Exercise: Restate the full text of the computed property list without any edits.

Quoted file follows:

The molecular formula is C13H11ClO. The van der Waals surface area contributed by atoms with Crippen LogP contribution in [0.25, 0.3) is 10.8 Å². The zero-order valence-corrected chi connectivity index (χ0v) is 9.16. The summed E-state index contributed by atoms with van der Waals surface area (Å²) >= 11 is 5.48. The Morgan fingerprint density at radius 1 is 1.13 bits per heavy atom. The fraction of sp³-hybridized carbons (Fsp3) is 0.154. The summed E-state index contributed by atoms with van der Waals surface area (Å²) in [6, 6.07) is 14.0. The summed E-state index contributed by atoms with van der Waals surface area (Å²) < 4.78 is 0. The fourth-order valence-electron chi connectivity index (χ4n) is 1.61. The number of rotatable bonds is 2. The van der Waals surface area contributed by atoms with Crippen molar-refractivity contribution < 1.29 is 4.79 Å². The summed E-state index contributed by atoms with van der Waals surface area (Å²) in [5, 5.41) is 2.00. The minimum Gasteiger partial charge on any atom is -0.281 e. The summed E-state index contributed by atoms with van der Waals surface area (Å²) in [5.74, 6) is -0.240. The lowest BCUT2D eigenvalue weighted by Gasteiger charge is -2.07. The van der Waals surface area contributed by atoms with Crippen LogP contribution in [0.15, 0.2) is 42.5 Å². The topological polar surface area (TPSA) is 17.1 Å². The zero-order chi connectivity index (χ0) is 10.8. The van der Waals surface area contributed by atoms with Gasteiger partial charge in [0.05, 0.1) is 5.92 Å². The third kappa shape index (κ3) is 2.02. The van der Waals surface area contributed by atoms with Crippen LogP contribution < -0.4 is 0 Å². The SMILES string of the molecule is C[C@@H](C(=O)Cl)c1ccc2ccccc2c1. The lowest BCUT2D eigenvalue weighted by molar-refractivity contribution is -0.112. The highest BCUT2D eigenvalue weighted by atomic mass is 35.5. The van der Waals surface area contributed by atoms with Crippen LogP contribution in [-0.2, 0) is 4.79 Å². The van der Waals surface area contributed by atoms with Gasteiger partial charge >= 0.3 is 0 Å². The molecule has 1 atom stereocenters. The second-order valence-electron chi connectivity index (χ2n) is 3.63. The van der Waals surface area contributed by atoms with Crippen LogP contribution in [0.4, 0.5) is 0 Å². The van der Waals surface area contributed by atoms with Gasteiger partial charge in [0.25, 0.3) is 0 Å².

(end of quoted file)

The molecular formula is C13H11ClO. The van der Waals surface area contributed by atoms with Crippen LogP contribution in [0.25, 0.3) is 10.8 Å². The zero-order valence-corrected chi connectivity index (χ0v) is 9.16. The summed E-state index contributed by atoms with van der Waals surface area (Å²) >= 11 is 5.48. The Morgan fingerprint density at radius 1 is 1.13 bits per heavy atom. The fraction of sp³-hybridized carbons (Fsp3) is 0.154. The summed E-state index contributed by atoms with van der Waals surface area (Å²) in [6, 6.07) is 14.0. The summed E-state index contributed by atoms with van der Waals surface area (Å²) < 4.78 is 0. The fourth-order valence-electron chi connectivity index (χ4n) is 1.61. The number of rotatable bonds is 2. The van der Waals surface area contributed by atoms with Crippen molar-refractivity contribution < 1.29 is 4.79 Å². The summed E-state index contributed by atoms with van der Waals surface area (Å²) in [5, 5.41) is 2.00. The minimum Gasteiger partial charge on any atom is -0.281 e. The summed E-state index contributed by atoms with van der Waals surface area (Å²) in [5.74, 6) is -0.240. The lowest BCUT2D eigenvalue weighted by Gasteiger charge is -2.07. The van der Waals surface area contributed by atoms with Crippen LogP contribution in [0.15, 0.2) is 42.5 Å². The topological polar surface area (TPSA) is 17.1 Å². The zero-order chi connectivity index (χ0) is 10.8. The van der Waals surface area contributed by atoms with Gasteiger partial charge in [0.05, 0.1) is 5.92 Å². The third kappa shape index (κ3) is 2.02. The van der Waals surface area contributed by atoms with Crippen LogP contribution < -0.4 is 0 Å². The SMILES string of the molecule is C[C@@H](C(=O)Cl)c1ccc2ccccc2c1. The lowest BCUT2D eigenvalue weighted by molar-refractivity contribution is -0.112. The highest BCUT2D eigenvalue weighted by atomic mass is 35.5. The van der Waals surface area contributed by atoms with Crippen LogP contribution in [-0.2, 0) is 4.79 Å². The van der Waals surface area contributed by atoms with Gasteiger partial charge >= 0.3 is 0 Å². The molecule has 1 atom stereocenters. The second-order valence-electron chi connectivity index (χ2n) is 3.63. The van der Waals surface area contributed by atoms with Crippen LogP contribution in [0.4, 0.5) is 0 Å². The van der Waals surface area contributed by atoms with Gasteiger partial charge in [0.25, 0.3) is 0 Å².